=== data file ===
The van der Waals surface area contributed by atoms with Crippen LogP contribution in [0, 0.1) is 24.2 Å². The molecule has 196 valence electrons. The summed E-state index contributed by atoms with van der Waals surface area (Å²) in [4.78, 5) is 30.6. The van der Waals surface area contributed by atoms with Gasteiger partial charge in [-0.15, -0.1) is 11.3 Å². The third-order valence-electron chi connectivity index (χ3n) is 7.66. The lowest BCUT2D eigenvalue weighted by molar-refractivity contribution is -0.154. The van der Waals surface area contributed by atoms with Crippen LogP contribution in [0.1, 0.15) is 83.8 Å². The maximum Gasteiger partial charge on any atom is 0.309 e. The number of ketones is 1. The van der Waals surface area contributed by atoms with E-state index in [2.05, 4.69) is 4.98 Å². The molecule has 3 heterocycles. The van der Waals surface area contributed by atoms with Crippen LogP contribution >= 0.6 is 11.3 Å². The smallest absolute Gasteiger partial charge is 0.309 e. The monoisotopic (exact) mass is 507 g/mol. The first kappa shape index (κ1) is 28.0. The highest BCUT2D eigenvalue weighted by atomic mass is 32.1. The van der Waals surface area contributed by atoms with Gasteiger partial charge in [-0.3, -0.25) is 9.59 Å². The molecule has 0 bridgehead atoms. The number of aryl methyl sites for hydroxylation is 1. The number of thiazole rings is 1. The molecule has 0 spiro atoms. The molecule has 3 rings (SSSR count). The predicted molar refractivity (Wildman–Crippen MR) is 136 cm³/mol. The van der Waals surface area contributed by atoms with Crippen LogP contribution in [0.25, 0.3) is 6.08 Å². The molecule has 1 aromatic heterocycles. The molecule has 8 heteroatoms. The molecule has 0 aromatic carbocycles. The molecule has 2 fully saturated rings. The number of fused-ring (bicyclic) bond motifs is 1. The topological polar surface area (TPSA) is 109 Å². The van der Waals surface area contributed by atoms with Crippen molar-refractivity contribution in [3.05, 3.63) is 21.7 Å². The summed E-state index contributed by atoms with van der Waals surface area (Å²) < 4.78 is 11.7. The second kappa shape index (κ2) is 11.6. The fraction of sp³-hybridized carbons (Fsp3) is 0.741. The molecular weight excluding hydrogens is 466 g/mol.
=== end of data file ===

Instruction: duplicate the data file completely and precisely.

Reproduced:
The van der Waals surface area contributed by atoms with Crippen LogP contribution in [0, 0.1) is 24.2 Å². The molecule has 196 valence electrons. The summed E-state index contributed by atoms with van der Waals surface area (Å²) in [4.78, 5) is 30.6. The van der Waals surface area contributed by atoms with Gasteiger partial charge in [-0.15, -0.1) is 11.3 Å². The third-order valence-electron chi connectivity index (χ3n) is 7.66. The lowest BCUT2D eigenvalue weighted by molar-refractivity contribution is -0.154. The van der Waals surface area contributed by atoms with Crippen LogP contribution in [0.1, 0.15) is 83.8 Å². The maximum Gasteiger partial charge on any atom is 0.309 e. The number of ketones is 1. The van der Waals surface area contributed by atoms with E-state index in [2.05, 4.69) is 4.98 Å². The molecule has 3 heterocycles. The van der Waals surface area contributed by atoms with Crippen LogP contribution >= 0.6 is 11.3 Å². The smallest absolute Gasteiger partial charge is 0.309 e. The monoisotopic (exact) mass is 507 g/mol. The first kappa shape index (κ1) is 28.0. The highest BCUT2D eigenvalue weighted by atomic mass is 32.1. The van der Waals surface area contributed by atoms with Gasteiger partial charge in [-0.3, -0.25) is 9.59 Å². The molecule has 0 bridgehead atoms. The number of aryl methyl sites for hydroxylation is 1. The number of thiazole rings is 1. The molecule has 0 spiro atoms. The molecule has 3 rings (SSSR count). The predicted molar refractivity (Wildman–Crippen MR) is 136 cm³/mol. The van der Waals surface area contributed by atoms with Crippen LogP contribution in [0.25, 0.3) is 6.08 Å². The molecule has 1 aromatic heterocycles. The molecule has 8 heteroatoms. The molecule has 0 aromatic carbocycles. The molecule has 2 fully saturated rings. The number of fused-ring (bicyclic) bond motifs is 1. The topological polar surface area (TPSA) is 109 Å². The van der Waals surface area contributed by atoms with Crippen molar-refractivity contribution in [3.05, 3.63) is 21.7 Å². The summed E-state index contributed by atoms with van der Waals surface area (Å²) < 4.78 is 11.7. The second kappa shape index (κ2) is 11.6. The fraction of sp³-hybridized carbons (Fsp3) is 0.741. The molecular weight excluding hydrogens is 466 g/mol.